Hope Rises for 54 Condemned Soldiers as UN Wades In

By Adedayo Ogunleye, Abuja

The 54 Nigerian soldiers on death row may look forward to a reprieve, if indications that the United Nations is considering “appropriate actions” which include conferring with President Goodluck Jonathan, are anything to go by.

The UN action is coming in response to a petition by the Socio-Economic Rights and Accountability Project, SERAP, to the international body.

The UN’s intention was reportedly confirmed by the office of the UN Special Rapporteur on Extrajudicial, Arbitrary or Summary Executions, headed by Christof Heyns.

According to SERAP, Heyns stated in his response that appropriate action, “including communication to the government of President Goodluck Jonathan, is being considered regarding the imminent execution of 54 soldiers in Nigeria.”

Asking that the UN urgently compel the Nigerian government and its military authorities to desist from executing the December 14, 2014 death penalty ruling passed on the soldiers, SERAP had petitioned the world body, requesting that five UN human rights independent experts individually and jointly intervene in the issue.

SERAP’s executive director, Adetokunbo Mumuni, yesterday noted that the talks with the Office of the Special Rapporteur on Extrajudicial, Arbitrary or Summary Executions both on the telephone and via email were yielding positive fruit.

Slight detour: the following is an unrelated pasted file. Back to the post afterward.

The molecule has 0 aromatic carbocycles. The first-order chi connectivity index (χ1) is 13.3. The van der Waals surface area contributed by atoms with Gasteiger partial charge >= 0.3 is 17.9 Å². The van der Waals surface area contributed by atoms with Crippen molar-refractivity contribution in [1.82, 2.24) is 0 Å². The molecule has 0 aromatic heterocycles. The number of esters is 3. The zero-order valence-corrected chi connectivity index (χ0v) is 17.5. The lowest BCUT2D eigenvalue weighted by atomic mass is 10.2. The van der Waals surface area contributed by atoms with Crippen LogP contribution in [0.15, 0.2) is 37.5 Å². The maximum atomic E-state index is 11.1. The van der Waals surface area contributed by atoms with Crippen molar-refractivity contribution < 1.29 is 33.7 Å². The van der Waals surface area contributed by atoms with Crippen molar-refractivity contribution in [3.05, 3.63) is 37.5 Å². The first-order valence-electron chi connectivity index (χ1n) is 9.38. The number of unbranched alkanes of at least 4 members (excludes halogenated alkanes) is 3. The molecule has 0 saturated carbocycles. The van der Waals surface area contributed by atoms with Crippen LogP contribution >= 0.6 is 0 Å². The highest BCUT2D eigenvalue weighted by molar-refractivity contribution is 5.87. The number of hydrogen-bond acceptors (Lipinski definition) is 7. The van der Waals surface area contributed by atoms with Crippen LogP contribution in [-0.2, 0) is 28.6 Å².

In a statement issued yesterday he stated that “Johel Dominique has confirmed that the Special Rapporteur is considering appropriate action to avert the imminent execution of 54 soldiers on death row in the country.”

He also stated that SERAP had assured the Special Rapporteur that concerning the petition to the UN, it has the consent of the counsel to the 54 soldiers, Femi Falana.

“SERAP welcomes the decision by Christof Heyns to intervene in the matter. Given his longstanding human rights commitment and achievements, we have absolutely no doubt that Mr. Heyns will work assiduously to ensure that justice is done in this matter,” the group stated.

According to Mumuni, the four other special rapporteurs who would accompany Heyns are Special Rapporteur on Torture and Other Cruel, Inhuman or Degrading Treatment or Punishment, Juan Méndez; Special Rapporteur on the Promotion of Truth, Justice, Reparation and Guarantees of Non-recurrence; Pablo de Greiff; chair, Rapporteur of the Working Group on Arbitrary Detention, Mads Andenas,; and Special Rapporteur on the Promotion and Protection of Human Rights While Countering Terrorism, Ben Emmerson.



    The group had argued in the petition that the military trial held in secret was “a mockery of justice” and ignored issues raised by the condemned men that “suggest lack of transparency, accountability and general deficiencies” in the handling of the security budget and arms purchases.

    Presenting an argument that the statutes of international law require that the highest standards of fairness, due process and justice must be upheld in cases involving capital punishment, SERAP had also stated in the petition that this could not be said with trial of the condemned soldiers.

    The international body’s human rights experts are part of Special Procedures, the largest body of independent experts in the UN Human Rights Council.

    Special Procedures refers to the independent fact-finding and monitoring mechanisms that address either specific country situations or thematic issues in all parts of the world.


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